There's nothing as iconic and captivating as a steam locomotive. So it's no wonder that long after they've gone from being part of everyday life, steam remains popular in model trains of all scales.
Unlike diesels which were often built to multi-task, most steam locomotives were specialized machines. So if you're looking to add steam to your roster, these links will help you match the right engine to the job and complete the story for your model railroad.
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Whether its the crack varnish or the local commuter, passenger steam locomotives needed to balance power and speed. The best did it with a style and flair that was bigger than life and left a lasting impression on our lives and our art.These locomotives will be the pride of your fleet too.
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Raw power at its best, steam locomotives assigned to freight service could shake the ground and stir the senses with their immense size and sound. From small locals to heavy coal drags to fast merchandise forwarders, all freight trains and freight locomotives were not created equal.
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There were some locomotives that could cross the line between passenger and freight work. From lighter locomotives that could handle smaller "mixed" trains to the large high-speed freight engines that could pinch hit on a heavy passenger train, these versatile iron horses could roam wherever needed.
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It wasn't all glory out on the main line. Steam ruled the yards and the docks too. These smaller switchers toiled long hours making up freight and passenger trains and delivering freight to customers. While the big articulated monsters and streamliners stole the spotlight, there's nothing like the sights and sounds of a switch engine starting a heavy cut of cars.Continue to 5 of 11 below.
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For power you could take anywhere, geared steam locomotives provided the perfect solution in an often unorthodox design. Most common in logging, mining and industrial operations, these interesting machines could climb hills and navigate tracks that would derail traditional steam. These locomotives have developed a sort of cult following among steam fans and modelers - once you see one in action it's easy to see why!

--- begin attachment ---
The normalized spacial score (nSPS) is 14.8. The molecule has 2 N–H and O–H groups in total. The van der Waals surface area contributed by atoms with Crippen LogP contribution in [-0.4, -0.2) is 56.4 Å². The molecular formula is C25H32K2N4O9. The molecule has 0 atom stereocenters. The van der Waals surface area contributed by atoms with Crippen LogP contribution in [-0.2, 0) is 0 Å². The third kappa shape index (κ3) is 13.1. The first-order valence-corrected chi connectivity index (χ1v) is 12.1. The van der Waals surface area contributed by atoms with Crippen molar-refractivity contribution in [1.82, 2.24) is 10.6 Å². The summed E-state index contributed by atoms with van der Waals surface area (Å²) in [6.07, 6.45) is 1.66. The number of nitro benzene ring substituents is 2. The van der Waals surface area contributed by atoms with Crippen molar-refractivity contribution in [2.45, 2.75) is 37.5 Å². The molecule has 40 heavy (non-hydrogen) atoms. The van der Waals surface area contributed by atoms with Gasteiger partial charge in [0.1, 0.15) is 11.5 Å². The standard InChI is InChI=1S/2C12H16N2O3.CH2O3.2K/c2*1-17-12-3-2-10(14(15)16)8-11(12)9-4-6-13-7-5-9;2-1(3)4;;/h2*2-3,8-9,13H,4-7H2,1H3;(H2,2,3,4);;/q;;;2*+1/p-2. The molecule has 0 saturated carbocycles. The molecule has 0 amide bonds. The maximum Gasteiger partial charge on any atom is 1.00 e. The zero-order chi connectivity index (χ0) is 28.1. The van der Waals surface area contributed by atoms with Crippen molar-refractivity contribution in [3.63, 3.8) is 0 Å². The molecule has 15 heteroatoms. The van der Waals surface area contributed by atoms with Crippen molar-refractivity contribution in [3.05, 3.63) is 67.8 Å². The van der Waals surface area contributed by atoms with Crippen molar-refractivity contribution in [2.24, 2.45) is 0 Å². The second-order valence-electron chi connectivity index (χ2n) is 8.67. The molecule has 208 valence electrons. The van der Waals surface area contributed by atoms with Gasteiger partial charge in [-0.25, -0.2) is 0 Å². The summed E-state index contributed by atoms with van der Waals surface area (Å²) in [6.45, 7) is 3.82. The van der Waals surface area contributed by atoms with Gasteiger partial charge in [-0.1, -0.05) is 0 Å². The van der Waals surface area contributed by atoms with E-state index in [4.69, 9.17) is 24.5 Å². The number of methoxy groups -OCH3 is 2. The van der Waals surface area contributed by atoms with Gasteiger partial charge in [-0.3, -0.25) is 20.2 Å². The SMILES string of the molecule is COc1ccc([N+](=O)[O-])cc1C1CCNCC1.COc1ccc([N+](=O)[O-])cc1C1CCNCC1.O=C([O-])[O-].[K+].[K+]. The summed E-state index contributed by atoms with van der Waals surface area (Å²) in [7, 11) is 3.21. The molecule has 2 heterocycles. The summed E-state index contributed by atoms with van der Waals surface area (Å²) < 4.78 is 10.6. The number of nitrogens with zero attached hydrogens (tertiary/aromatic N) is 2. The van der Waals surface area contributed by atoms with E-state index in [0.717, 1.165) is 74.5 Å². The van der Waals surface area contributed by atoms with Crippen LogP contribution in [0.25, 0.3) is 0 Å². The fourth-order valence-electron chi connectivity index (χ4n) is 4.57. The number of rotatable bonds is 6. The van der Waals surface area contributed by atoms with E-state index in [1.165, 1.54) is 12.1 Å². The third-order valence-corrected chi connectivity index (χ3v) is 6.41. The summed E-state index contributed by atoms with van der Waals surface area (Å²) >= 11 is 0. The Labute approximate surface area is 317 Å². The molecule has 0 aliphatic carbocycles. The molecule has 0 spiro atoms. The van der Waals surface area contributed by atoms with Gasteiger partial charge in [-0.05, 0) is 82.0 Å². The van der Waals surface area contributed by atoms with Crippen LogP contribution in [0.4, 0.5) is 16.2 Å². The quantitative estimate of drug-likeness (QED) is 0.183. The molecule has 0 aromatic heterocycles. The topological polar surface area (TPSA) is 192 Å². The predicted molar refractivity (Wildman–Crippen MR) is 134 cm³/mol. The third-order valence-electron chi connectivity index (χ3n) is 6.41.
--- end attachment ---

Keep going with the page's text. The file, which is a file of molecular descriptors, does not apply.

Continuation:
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Steam without fire? These locomotives fed off a stationary boiler for the ultimate in operating efficiency and safety. They were so efficient many lasted decades longer in service than their conventionally-boilered brethren.
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Although the term is sometimes applied to all articulated steam locomotives, a true Mallet uses exhausted steam from one set of pistons to power a second set for added efficiency. Mallets came in a variety of sizes and wheel arrangements. Their ability to pull heavy loads and navigate tighter curves makes them a popular modeling choice.
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Steam locomotives are identified and named by their wheel arrangement. The Whyte system makes it easy to organize your stable.Continue to 9 of 11 below.
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If steam had a downfall it was the nearly constant need for maintenance. Servicing steam locomotives required an army of workers and many specialized buildings. These can make for some interesting modeling projects as well.
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Your model steam locomotives need care too. While you don't need a roundhouse or coaling tower, this article will give you the how-to on keeping your locomotives out on the rails.
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Tank engines weren't just a child's favorite companion. Loading the water and fuel supply on the locomotive instead of a separate tender conserved space and added weight for traction. Tank engines came in all sizes, from 0-4-0s to Mallets.